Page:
‘Brother, I’m Dying’ selected as 2020 One Book One U read

Photo: Evan Garcia/University of Miami
By Barbara Gutierrez

Photo: Evan Garcia/University of Miami

‘Brother, I’m Dying’ selected as 2020 One Book One U read

By Barbara Gutierrez
Haitian American author Edwidge Danticat will discuss her book at the Otto G. Richter Library’s Kislak Center on Feb. 27.

When Haitian American author Edwidge Danticat was pregnant with her first child, she learned that her father, Mira, was sick with pulmonary fibrosis and that her beloved uncle, Joseph, was in custody at the United States Immigration and Custom’s Krome Detention Center after fleeing gang violence in his native Haiti.

That detainment would prove fatal for her uncle after his family said he was denied medicine he desperately needed.   

Danticat’s memoir “Brother, I’m Dying,” chronicling the harrowing events that led to the deaths of her two close relatives, has been chosen as the One Book, One U read for the University of Miami community.  

“I wrote the book to tell my family’s story, the story of an immigrant family with hopes and dreams like any other family,” said the author. She added that after her uncle’s death she received his briefcase that included the transcript of his interview with immigration officials.

“They didn’t believe that he was really running for his life, even though he was an 81-year-old cancer survivor speaking with a voice box traveling with only a briefcase,” Danticat said. “After reading the transcript of his airport interview, the inhumanity of his questioners came through. They didn't see him as a person.”

Danticat hopes that members of the University community will see themselves in the book.

“We live in a city with a majority immigrant population, most of whom are recent arrivals,” she said. “This is a very difficult time for immigrants, who are constantly being maligned and stigmatized. I believe that sharing our stories and listening to the stories of other people make us more empathetic and much better neighbors. I also hope this book will inspire more of us to share our stories, as difficult as they might be.”

One Book, One U is a common read effort that invites everyone in the University community to read the book and encourages professors to assign the book in their classes. It is sponsored by various departments in both academics and student affairs, including the Office of Institutional Culture, Libraries, and the College of Arts and Sciences.

Miriam Lipsky, assistant provost for the Office of Institutional Culture, said a selection committee made up of faculty members and students picked the book because it seemed tailor-made for the present times.

“With this year being the 10th anniversary of the earthquake in Haiti, we chose Danticat’s book ‘Brother, I’m Dying’ because the selection committee felt that some of the book’s themes—particularly those related to immigration and health disparities—were very timely and would resonate with the UM community,” said Lipsky.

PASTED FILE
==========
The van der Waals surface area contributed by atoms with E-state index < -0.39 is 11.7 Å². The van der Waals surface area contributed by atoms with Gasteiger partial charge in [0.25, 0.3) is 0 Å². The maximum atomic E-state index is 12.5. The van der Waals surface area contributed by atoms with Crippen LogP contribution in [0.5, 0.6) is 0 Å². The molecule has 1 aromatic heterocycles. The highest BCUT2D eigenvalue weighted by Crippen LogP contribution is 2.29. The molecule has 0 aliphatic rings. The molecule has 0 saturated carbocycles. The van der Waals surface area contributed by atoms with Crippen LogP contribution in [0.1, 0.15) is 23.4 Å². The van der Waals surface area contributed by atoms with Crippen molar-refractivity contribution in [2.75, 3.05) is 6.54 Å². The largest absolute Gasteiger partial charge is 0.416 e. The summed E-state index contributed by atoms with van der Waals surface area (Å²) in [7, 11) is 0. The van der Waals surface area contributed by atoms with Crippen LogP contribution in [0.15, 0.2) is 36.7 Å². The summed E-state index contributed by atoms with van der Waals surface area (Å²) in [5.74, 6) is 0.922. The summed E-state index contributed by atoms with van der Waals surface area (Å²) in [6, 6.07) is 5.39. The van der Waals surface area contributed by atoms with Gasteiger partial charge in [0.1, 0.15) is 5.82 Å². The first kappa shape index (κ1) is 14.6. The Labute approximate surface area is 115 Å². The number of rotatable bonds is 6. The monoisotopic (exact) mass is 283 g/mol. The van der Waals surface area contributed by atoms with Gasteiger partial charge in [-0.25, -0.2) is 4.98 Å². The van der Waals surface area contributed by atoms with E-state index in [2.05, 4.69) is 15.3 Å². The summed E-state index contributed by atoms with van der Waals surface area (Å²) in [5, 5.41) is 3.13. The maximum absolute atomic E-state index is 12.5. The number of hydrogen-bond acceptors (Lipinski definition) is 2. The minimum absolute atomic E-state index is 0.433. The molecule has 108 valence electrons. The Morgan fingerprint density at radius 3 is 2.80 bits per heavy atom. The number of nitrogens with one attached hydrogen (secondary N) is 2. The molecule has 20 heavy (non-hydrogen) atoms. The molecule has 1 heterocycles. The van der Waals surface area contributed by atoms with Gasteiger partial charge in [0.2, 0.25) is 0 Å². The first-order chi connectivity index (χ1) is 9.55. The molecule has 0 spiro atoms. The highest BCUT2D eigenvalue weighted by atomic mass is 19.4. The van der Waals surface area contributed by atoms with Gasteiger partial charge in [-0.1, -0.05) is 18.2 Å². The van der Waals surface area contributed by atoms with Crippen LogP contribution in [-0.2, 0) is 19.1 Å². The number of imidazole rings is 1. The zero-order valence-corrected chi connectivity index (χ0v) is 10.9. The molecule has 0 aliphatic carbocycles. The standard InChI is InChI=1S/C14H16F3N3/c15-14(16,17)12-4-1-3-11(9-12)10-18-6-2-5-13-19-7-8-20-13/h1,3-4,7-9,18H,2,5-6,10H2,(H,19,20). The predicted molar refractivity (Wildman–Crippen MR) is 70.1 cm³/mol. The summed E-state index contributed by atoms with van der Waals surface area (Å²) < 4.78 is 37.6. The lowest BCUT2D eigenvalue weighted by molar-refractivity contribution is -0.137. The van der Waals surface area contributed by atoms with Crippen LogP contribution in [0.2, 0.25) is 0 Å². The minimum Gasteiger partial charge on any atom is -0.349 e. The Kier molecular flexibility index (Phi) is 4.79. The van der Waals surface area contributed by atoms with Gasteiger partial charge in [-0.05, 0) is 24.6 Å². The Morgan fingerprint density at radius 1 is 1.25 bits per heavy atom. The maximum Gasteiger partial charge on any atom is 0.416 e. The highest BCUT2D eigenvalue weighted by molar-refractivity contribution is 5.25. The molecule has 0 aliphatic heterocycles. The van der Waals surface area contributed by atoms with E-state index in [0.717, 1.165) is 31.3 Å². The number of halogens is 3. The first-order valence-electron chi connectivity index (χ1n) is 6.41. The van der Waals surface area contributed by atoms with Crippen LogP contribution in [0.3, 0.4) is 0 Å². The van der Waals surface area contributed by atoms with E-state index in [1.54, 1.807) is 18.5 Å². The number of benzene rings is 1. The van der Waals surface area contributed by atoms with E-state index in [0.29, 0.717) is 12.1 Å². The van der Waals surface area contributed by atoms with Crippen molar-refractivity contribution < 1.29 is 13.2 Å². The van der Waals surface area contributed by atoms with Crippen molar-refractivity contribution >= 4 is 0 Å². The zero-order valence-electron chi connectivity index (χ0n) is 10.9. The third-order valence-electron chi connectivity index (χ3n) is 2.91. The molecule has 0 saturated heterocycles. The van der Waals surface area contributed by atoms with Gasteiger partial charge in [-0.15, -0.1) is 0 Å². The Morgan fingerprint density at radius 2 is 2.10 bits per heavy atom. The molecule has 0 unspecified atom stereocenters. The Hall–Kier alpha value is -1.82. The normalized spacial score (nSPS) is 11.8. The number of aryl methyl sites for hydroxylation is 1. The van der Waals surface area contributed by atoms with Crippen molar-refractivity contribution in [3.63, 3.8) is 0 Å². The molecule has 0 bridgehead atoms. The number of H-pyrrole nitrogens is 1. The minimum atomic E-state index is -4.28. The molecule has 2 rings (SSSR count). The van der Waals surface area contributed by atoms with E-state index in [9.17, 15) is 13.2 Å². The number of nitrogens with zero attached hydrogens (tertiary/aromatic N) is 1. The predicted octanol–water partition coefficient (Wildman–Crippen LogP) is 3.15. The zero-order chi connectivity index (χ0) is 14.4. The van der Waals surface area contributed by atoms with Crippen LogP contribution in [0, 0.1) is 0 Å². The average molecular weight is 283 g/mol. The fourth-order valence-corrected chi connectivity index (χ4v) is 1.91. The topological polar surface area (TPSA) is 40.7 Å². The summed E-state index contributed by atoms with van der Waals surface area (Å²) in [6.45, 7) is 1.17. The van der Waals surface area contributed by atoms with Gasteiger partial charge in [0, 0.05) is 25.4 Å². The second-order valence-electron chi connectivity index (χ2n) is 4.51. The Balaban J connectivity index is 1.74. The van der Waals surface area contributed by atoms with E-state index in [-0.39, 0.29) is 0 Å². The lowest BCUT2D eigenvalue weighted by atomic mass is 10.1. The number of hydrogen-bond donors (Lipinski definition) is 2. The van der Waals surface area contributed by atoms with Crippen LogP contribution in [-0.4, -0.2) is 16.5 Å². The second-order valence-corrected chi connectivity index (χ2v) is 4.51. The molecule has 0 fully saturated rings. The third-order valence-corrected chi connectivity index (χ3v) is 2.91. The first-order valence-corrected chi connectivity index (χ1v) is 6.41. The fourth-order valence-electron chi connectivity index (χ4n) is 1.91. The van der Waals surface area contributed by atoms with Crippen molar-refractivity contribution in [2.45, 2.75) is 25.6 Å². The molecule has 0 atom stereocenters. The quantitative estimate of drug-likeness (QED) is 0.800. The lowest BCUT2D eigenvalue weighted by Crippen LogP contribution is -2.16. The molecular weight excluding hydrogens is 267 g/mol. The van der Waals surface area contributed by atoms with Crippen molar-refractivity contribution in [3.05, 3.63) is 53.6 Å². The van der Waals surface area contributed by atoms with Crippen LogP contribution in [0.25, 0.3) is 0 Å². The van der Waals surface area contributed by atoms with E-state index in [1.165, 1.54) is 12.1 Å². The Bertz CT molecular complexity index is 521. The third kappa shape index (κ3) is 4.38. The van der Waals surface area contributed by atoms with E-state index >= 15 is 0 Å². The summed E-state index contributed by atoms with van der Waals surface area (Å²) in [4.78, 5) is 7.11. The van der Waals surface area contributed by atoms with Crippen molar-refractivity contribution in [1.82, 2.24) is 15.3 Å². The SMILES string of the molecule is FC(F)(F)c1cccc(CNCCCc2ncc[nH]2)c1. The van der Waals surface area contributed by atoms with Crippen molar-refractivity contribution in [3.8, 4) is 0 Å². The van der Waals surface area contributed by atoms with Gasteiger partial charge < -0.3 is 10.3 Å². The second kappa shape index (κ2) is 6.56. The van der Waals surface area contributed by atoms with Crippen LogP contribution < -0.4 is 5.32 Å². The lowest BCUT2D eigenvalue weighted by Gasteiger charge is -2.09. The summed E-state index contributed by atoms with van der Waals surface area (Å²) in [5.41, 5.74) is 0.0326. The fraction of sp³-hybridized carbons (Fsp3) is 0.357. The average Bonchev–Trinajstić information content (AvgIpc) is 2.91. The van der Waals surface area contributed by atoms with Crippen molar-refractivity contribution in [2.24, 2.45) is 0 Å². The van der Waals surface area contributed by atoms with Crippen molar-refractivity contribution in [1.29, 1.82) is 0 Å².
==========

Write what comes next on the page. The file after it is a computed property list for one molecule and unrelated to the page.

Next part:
The book, which was published in 2006, delves into themes of family separation, social injustice, and political and gang violence. But the memoir also illustrates the familial bonds that neither time nor space can change.   

“Ultimately, the committee thought that Danticat’s memoir, ‘Brother, I’m Dying,’ would be a powerful selection,” said Chantel Acevedo, professor in the English department and a noted author. “The book centers on a family deeply affected by issues of immigration, a topic that is always timely, but even more so today as the country grapples with a crisis on the border.”

Danticat, whose parents immigrated to the U.S. and left her with her uncle Joseph and her aunt in Haiti, wrote not only about her uncle and father’s deaths, but also about her own journey from life in her native Haiti to arrival in the U.S.

Patricia Saunders, associate professor of English and the University’s Hemispheric Caribbean Studies Faculty Lead, is teaching the book in a class titled, What Moves You?—Black Diaspora Literature and Visual Culture(s). In this case, the idea of “movement” is about migration, empathy, and political solidarity with immigrant communities.

She thinks everyone should read the memoir and points to this excerpt from her syllabus for her reasoning:  

“Given the increasing focus and debate on immigration and its impacts on North America, the need to understand the integral nature of immigrant communities and their contributions to what we now understand and refer to as the United States of America and American culture is more important than it has ever been.”

For professors who wish to teach only chapters from the book, Ava Brillat, learning and research librarian at the Otto G. Richter Library, and Roxane Pickens, director of the Learning Commons, have designed a reader’s guide that facilitates the lessons. It can be accessed through the library’s website.

Danticat, winner of numerous literary awards including the 2020 Vilcek Foundation Prize, will speak at 7 p.m. on Thursday, Feb. 27, at the Richter Library’s Kislak Center. The first 100 people to attend the event will receive a free copy of the book.

Visit https://culture.miami.edu/programs/one-book/index.html to access other events related to Haiti or to the One Book One U selections.